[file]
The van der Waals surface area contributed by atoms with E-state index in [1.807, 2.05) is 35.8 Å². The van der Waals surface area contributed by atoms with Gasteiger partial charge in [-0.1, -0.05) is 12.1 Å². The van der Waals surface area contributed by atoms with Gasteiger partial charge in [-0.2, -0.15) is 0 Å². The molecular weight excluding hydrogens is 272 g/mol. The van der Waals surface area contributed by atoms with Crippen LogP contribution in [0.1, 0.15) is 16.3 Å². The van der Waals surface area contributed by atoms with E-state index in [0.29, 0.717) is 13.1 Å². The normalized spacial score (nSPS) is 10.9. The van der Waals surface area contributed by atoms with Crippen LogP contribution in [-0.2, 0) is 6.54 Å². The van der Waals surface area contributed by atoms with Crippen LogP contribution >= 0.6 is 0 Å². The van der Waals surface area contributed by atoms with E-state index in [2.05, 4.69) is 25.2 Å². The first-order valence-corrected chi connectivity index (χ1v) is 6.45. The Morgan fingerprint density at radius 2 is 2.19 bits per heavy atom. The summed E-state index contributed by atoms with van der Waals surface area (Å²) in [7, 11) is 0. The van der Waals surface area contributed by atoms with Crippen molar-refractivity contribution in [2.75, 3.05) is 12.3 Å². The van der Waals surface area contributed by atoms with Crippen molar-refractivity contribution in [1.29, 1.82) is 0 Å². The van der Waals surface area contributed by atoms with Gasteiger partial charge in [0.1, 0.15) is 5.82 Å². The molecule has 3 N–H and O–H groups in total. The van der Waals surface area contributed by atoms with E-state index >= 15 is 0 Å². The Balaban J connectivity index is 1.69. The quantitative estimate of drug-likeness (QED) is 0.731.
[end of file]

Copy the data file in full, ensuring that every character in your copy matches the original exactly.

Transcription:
The van der Waals surface area contributed by atoms with E-state index in [1.807, 2.05) is 35.8 Å². The van der Waals surface area contributed by atoms with Gasteiger partial charge in [-0.1, -0.05) is 12.1 Å². The van der Waals surface area contributed by atoms with Gasteiger partial charge in [-0.2, -0.15) is 0 Å². The molecular weight excluding hydrogens is 272 g/mol. The van der Waals surface area contributed by atoms with Crippen LogP contribution in [0.1, 0.15) is 16.3 Å². The van der Waals surface area contributed by atoms with E-state index in [0.29, 0.717) is 13.1 Å². The normalized spacial score (nSPS) is 10.9. The van der Waals surface area contributed by atoms with Crippen LogP contribution in [-0.2, 0) is 6.54 Å². The van der Waals surface area contributed by atoms with Crippen LogP contribution >= 0.6 is 0 Å². The van der Waals surface area contributed by atoms with E-state index in [2.05, 4.69) is 25.2 Å². The first-order valence-corrected chi connectivity index (χ1v) is 6.45. The Morgan fingerprint density at radius 2 is 2.19 bits per heavy atom. The summed E-state index contributed by atoms with van der Waals surface area (Å²) in [7, 11) is 0. The van der Waals surface area contributed by atoms with Crippen molar-refractivity contribution in [2.75, 3.05) is 12.3 Å². The van der Waals surface area contributed by atoms with Crippen molar-refractivity contribution in [1.29, 1.82) is 0 Å². The van der Waals surface area contributed by atoms with Gasteiger partial charge in [0.1, 0.15) is 5.82 Å². The molecule has 3 N–H and O–H groups in total. The van der Waals surface area contributed by atoms with E-state index >= 15 is 0 Å². The Balaban J connectivity index is 1.69. The quantitative estimate of drug-likeness (QED) is 0.731.